Campus Life

Penn Staters come together to 'Stand in Solidarity with Orlando'

Members of the Penn State community and the surrounding Centre Region joined together to honor the victims of the Orlando terrorist attack at a 'Stand in Solidarity' candlelight vigil on the evening of June 13 at Penn State's Old Main. Participants in the ceremony stood arm in arm as each victims name was read followed by a single chime of a bell. Credit: Patrick Mansell / Penn StateCreative Commons

UNIVERSITY PARK, Pa. — Members of the Penn State and local community came together Monday evening (June 13) for a vigil on the steps of Old Main to honor the victims of the terrorist attack in Orlando, Florida. 

"Stand in Solidarity with Orlando" included remarks from administrators, students, religious leaders, members of the LGBTQ community and Muslim Student Association on the steps of Old Main as community members held candles and joined together. The vigil included a moment of silence, prayer and the reading of the names of everyone whose life was lost in the attack that took place early Sunday morning at a gay nightclub.

Nick Jones, executive vice president and provost, said that by coming together the University community was standing "in solidarity with those who lost loved ones."

"We stand in solidarity with the emergency responders, who acted quickly and bravely in an effort to save innocent lives. We stand in solidarity with everyone across our nation and the world who steadfastly objects to the hatred that fueled such a heinous, criminal act," Jones said.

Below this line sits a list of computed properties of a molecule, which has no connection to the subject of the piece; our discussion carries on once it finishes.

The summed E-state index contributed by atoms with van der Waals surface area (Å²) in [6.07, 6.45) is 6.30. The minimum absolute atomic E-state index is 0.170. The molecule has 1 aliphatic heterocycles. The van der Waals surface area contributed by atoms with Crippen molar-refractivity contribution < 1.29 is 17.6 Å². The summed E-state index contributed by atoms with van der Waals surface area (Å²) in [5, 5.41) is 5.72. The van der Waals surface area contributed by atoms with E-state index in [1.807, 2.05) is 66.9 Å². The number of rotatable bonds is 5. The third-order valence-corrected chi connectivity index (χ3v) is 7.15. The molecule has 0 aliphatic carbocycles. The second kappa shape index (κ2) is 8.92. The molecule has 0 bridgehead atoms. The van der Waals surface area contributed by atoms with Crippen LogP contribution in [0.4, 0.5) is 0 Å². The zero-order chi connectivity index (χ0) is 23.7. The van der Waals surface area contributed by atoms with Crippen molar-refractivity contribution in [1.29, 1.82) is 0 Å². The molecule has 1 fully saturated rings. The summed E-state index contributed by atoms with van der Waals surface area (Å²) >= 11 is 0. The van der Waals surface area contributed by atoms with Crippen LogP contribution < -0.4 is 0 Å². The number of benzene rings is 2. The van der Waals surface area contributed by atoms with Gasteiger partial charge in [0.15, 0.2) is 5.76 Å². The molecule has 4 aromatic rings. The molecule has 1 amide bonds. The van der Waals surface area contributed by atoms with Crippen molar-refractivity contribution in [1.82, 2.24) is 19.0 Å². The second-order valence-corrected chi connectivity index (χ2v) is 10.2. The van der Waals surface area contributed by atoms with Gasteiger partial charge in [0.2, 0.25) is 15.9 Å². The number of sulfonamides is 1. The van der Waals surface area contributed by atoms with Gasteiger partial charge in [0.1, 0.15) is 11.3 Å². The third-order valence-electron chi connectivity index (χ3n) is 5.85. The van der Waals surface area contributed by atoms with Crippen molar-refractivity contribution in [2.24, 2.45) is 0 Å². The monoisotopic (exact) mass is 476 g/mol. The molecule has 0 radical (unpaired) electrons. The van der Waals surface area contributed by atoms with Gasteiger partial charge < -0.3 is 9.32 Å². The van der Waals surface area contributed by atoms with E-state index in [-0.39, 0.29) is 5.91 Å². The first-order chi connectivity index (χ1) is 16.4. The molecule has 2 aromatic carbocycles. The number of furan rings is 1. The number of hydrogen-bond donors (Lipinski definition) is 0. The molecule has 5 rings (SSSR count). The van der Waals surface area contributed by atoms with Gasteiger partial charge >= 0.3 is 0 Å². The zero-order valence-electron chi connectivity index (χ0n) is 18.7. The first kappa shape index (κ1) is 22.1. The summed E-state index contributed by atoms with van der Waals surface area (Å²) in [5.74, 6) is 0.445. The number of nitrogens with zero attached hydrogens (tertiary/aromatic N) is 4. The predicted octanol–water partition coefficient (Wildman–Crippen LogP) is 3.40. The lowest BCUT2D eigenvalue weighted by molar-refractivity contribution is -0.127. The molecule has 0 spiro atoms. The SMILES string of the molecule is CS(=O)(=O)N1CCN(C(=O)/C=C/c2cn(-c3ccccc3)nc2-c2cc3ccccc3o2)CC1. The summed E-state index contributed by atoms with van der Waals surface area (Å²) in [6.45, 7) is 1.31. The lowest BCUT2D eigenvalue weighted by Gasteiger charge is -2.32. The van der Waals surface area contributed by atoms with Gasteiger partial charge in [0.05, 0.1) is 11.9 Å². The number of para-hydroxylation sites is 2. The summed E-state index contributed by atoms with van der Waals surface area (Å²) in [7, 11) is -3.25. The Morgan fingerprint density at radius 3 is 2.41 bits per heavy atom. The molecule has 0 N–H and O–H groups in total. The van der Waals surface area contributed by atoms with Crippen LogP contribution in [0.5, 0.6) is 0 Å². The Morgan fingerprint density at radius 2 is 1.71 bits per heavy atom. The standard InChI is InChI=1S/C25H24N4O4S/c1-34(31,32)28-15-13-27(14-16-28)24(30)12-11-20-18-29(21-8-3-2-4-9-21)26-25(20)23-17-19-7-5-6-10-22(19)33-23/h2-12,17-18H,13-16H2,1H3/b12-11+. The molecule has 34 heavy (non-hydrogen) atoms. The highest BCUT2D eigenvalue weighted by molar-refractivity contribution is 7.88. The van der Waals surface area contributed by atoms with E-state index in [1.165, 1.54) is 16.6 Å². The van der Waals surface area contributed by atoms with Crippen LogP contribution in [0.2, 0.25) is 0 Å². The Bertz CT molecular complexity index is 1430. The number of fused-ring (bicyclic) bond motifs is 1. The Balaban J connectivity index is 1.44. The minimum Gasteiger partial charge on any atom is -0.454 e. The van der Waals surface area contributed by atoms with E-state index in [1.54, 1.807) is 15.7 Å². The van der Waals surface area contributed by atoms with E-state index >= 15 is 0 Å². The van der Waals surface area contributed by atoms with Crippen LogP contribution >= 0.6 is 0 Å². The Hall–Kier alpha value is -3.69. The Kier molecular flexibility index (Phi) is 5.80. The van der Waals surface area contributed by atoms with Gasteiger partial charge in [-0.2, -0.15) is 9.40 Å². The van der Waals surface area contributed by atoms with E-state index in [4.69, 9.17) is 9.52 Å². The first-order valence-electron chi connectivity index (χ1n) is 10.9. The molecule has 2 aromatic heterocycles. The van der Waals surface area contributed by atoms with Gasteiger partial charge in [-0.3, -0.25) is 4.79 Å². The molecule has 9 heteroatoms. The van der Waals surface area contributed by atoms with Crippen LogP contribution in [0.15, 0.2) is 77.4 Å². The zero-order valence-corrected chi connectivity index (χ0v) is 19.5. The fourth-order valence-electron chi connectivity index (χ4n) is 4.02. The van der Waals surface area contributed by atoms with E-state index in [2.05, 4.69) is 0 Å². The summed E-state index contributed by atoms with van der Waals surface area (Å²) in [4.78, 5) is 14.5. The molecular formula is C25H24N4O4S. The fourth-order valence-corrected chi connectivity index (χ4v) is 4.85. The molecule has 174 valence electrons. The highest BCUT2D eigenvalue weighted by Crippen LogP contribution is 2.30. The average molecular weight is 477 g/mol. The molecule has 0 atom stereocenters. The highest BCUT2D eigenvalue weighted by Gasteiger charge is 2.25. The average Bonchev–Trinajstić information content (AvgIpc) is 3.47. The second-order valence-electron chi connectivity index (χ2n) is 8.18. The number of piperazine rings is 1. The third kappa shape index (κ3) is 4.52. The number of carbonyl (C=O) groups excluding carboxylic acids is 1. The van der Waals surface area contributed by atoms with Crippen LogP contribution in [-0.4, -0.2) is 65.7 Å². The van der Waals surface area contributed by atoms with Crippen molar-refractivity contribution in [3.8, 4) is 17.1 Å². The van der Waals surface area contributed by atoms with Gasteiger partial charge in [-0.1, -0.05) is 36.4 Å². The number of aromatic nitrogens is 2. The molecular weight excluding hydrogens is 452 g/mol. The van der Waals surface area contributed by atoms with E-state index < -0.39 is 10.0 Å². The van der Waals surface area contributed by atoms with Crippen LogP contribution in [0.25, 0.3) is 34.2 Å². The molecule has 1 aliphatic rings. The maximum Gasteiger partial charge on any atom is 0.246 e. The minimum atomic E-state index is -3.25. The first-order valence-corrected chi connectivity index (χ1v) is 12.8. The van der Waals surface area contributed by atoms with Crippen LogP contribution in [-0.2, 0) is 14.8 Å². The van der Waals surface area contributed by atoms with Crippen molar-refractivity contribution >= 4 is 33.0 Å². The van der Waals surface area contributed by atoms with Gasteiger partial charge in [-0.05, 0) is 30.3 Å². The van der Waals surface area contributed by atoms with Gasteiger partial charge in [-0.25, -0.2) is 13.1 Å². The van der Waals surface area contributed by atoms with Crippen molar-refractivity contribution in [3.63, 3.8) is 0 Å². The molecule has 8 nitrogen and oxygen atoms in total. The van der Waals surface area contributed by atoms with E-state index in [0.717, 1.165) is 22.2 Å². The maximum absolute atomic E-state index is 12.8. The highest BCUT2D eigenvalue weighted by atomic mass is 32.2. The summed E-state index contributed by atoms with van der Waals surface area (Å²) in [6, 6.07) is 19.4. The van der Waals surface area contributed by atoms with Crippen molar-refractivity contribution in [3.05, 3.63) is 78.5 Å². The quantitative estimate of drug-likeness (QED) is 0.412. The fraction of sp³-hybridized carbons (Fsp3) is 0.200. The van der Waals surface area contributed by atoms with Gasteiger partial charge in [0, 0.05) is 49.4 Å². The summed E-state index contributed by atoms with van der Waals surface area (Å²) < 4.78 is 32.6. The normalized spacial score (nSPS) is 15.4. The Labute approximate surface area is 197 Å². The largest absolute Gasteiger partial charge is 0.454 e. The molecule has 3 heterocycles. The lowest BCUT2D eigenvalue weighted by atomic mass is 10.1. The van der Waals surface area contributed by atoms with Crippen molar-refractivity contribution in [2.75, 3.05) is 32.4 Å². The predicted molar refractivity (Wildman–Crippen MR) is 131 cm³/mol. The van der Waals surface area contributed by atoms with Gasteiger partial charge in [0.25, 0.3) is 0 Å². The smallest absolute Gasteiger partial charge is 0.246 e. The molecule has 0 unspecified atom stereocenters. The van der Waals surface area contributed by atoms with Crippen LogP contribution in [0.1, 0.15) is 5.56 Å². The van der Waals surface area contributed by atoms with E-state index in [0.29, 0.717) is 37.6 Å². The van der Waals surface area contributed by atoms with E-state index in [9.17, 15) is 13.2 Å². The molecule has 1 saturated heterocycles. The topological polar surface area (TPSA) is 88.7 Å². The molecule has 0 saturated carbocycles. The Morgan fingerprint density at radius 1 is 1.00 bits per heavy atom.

"By standing together, we are saying that we abhor this and other acts of terrorism, which affects members of our community — including the LGBTQ community — in various ways. We are saying that at Penn State campuses across the Commonwealth, we have strong communities of inclusion and support – robust, diverse communities that celebrate and respect our differences."

The Penn State LGBTQA Student Resource Center coordinated the event with the Commission on LGBTQ Equity, Counseling and Psychological Services, Muslim Student Association, Office of the President, Pasquerilla Spiritual Center, Paul Robeson Cultural Center, the Social Justice Coalition and Student Affairs, and the Centre LGBTQA Support Network. Other groups, including the Forum on Black Affairs, also turned out to show support and bring the community together. 

"The way that we can build a better and stronger institution is by supporting each other and coming together in true unity to ensure that each of us creates a better space here at Penn State," said Marcus Whitehurst, vice provost for Educational Equity.

Allison Subasic, director of the LGBTQA Student Resource Center, said it was a day to come together as a Penn State community.

“This vigil is the day we choose to heal, love one another and comfort those we love,” Subasic said. “Tomorrow is never guaranteed, and we are stronger than all the hate in the world. So, ask for support if you need it, give support if you can give it and love one another until love is all that is left.”

Last Updated April 19, 2017